It's an FDA-approved drug for that specific purpose at a very specific dose, but for more than a year, Dr. Joseph Varon said he has proudly been using it, off-label, to treat thousands of COVID-19 patients admitted to United Memorial Medical Center.
"I have used Ivermectin in a few thousand patients," he said. "I cannot tell you the exact number, but I know that it's been quite a large number of patients and I have not seen a single significant side-effect. Not one," said Varon.
He and his colleagues began touting the drug last December, holding a press conference to implore the medical community to use it as part of COVID-19 treatment.
But a recent surge on animal feed stores, where the drug is sold as a de-wormer for cows and horses, has the FDA sending out a warning, saying Ivermectin should not be used to treat or prevent coronavirus.
It is not approved for that use.
READ MORE: Horse dewormer as a COVID treatment puzzles pet stores
Furthermore, the animal version of the drug, according to the FDA, is different than the human version, saying in part, "animal drugs are often highly concentrated because they are used for large animals like horses and cows, which can weigh a lot more than we do-a ton or more. Such high doses can be highly toxic in humans."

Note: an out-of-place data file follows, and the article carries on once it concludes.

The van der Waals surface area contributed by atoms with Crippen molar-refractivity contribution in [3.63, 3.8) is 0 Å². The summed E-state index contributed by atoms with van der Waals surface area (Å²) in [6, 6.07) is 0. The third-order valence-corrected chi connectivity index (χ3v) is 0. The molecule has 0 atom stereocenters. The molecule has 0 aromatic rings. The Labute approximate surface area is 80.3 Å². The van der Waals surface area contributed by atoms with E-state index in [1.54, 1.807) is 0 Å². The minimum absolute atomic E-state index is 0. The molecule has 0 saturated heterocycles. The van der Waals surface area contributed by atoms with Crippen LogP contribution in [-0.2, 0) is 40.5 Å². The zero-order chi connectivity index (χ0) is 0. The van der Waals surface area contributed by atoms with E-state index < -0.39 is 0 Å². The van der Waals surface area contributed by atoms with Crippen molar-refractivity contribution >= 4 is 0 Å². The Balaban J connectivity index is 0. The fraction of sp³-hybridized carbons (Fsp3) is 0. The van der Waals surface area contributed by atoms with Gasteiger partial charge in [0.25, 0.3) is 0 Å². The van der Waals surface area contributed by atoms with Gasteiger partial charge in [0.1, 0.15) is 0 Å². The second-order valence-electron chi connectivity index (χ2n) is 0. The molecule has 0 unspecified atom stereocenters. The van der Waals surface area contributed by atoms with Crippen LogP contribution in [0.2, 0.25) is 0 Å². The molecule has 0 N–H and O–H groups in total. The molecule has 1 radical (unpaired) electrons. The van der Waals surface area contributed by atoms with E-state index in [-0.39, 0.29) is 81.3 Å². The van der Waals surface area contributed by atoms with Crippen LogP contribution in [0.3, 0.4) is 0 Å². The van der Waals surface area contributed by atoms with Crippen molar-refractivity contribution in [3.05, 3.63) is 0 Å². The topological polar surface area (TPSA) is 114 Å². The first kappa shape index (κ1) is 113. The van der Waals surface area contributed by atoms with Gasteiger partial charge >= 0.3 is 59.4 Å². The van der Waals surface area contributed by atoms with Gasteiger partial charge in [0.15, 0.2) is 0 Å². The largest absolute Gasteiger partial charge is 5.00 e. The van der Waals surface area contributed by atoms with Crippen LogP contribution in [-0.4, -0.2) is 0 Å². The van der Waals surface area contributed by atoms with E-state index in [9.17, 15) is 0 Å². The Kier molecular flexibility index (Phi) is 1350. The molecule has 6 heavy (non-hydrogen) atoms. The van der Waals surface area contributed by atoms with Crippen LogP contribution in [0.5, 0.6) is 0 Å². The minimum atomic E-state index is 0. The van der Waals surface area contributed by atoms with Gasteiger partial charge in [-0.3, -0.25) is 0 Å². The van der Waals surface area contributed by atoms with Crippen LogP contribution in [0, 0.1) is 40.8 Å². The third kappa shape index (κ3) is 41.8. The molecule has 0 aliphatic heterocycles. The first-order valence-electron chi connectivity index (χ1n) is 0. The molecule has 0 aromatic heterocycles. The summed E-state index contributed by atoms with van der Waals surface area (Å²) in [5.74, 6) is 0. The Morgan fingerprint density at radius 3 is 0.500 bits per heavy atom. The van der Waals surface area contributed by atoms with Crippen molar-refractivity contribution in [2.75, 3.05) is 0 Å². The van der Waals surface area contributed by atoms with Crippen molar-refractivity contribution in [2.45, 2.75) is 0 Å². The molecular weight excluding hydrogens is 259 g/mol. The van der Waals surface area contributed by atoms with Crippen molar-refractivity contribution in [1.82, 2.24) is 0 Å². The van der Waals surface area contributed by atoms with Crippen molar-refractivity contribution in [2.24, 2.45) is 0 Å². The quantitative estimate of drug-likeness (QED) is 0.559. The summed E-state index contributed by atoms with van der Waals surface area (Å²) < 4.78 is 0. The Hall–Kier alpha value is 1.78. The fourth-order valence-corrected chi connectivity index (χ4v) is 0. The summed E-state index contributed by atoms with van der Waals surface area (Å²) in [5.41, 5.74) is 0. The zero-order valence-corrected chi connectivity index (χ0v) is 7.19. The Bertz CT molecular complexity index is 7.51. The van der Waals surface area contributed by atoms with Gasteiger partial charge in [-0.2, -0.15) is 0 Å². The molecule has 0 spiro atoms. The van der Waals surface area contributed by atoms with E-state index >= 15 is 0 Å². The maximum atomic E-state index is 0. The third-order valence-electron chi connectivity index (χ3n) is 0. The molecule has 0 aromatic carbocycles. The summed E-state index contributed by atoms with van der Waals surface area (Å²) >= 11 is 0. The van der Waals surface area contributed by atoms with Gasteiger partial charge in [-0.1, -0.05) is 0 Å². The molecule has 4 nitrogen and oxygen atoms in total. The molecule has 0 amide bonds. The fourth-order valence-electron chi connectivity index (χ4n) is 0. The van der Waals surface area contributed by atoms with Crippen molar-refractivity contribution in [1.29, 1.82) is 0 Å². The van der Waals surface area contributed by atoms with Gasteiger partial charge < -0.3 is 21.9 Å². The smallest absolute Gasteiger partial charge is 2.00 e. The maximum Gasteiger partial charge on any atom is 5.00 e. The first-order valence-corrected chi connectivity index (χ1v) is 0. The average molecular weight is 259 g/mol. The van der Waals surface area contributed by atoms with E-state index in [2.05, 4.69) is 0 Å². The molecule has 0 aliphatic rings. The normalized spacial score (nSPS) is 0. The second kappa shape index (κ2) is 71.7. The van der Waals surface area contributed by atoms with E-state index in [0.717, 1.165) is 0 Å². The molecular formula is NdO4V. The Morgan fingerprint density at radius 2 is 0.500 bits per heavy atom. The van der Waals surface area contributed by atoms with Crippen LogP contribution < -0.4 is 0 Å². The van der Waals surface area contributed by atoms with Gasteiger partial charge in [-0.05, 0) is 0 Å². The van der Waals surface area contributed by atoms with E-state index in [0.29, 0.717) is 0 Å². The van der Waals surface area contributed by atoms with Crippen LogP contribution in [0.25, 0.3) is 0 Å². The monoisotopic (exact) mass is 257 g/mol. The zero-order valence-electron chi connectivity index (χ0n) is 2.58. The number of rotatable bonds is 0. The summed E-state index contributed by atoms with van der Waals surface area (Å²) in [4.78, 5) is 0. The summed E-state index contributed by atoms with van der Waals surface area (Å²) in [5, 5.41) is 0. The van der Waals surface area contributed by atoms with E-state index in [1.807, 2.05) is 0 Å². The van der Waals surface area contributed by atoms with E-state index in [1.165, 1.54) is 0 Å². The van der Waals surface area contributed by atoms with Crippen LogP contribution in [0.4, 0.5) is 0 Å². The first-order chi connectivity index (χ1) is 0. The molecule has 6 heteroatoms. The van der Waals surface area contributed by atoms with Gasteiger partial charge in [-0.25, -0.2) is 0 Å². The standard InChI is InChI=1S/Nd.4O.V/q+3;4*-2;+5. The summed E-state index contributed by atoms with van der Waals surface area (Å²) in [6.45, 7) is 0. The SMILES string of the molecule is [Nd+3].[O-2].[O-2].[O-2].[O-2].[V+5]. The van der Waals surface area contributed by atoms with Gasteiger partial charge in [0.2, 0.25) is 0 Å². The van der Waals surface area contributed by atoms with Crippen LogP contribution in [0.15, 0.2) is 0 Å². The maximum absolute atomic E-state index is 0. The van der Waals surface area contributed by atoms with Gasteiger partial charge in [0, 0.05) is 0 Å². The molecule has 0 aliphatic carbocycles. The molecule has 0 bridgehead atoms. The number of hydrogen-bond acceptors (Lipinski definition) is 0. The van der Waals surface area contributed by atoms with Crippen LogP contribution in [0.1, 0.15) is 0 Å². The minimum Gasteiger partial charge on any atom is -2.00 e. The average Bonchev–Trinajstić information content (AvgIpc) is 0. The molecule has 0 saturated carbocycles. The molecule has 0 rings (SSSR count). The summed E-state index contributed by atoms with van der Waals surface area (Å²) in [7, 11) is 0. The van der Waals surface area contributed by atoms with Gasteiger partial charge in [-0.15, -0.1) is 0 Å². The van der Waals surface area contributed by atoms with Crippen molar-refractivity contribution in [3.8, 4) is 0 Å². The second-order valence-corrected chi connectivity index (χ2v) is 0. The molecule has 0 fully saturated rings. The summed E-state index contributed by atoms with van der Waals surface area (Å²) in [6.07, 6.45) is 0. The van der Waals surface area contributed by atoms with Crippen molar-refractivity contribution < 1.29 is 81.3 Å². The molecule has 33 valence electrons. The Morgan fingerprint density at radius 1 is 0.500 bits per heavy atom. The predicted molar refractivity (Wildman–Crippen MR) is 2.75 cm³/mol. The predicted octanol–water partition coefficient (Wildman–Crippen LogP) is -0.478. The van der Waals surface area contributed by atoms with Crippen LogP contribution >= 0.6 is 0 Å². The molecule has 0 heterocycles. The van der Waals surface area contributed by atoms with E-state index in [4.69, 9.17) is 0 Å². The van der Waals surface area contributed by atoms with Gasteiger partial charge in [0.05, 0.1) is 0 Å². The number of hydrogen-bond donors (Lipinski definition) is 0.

Dr. Jill Weatherhead, an assistant professor of infectious diseases and tropical medicine at the Baylor College of Medicine, while not commenting on Dr. Varon's practice specifically, shares the same warning.
"When you start treating off-label without any scientific evidence of benefit, without standardized dosing or duration of therapy, you can run into significant problems in terms of adverse effects," she said.
Varon tells ABC13 his team began using the drug last summer, saying "people were dying."
"We were in the middle of a pandemic," he said. "You have to try things. You have no choice."
He said based on his data, Ivermectin, in combination with COVID therapies, saves lives.
"It's not just Ivermectin," he said. "That's where people get confused. Ivermectin helps you, but it helps you when you are giving it in addition to other components of treatment protocols that are out there."
Once again, it's important to note that Ivermectin is not FDA approved for COVID treatment or prevention and the agency strongly suggests you should never ingest drugs developed for animals.
For updates on this report, follow ABC13 reporter Shelley Childers on Facebook, Twitter and Instagram.